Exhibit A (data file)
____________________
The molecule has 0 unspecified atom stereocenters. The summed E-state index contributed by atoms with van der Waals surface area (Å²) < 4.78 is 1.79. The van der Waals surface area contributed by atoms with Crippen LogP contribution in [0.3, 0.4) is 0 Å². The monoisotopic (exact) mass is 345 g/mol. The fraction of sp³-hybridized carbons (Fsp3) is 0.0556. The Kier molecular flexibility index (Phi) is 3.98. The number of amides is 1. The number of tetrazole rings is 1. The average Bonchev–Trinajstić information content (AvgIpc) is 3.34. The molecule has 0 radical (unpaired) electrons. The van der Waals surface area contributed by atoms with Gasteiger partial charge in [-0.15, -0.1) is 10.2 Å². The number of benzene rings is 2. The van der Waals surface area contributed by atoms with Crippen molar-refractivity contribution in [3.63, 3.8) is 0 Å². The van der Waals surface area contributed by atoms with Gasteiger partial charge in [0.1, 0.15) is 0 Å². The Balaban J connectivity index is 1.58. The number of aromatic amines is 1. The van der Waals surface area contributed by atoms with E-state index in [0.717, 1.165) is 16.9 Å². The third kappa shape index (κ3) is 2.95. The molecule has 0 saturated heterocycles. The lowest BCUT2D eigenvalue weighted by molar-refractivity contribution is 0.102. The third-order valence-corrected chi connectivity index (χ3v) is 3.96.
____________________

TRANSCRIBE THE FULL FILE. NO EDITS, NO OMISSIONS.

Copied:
The molecule has 0 unspecified atom stereocenters. The summed E-state index contributed by atoms with van der Waals surface area (Å²) < 4.78 is 1.79. The van der Waals surface area contributed by atoms with Crippen LogP contribution in [0.3, 0.4) is 0 Å². The monoisotopic (exact) mass is 345 g/mol. The fraction of sp³-hybridized carbons (Fsp3) is 0.0556. The Kier molecular flexibility index (Phi) is 3.98. The number of amides is 1. The number of tetrazole rings is 1. The average Bonchev–Trinajstić information content (AvgIpc) is 3.34. The molecule has 0 radical (unpaired) electrons. The van der Waals surface area contributed by atoms with Gasteiger partial charge in [-0.15, -0.1) is 10.2 Å². The number of benzene rings is 2. The van der Waals surface area contributed by atoms with Crippen molar-refractivity contribution in [3.63, 3.8) is 0 Å². The van der Waals surface area contributed by atoms with Gasteiger partial charge in [0.1, 0.15) is 0 Å². The Balaban J connectivity index is 1.58. The number of aromatic amines is 1. The van der Waals surface area contributed by atoms with E-state index in [0.717, 1.165) is 16.9 Å². The third kappa shape index (κ3) is 2.95. The molecule has 0 saturated heterocycles. The lowest BCUT2D eigenvalue weighted by molar-refractivity contribution is 0.102. The third-order valence-corrected chi connectivity index (χ3v) is 3.96.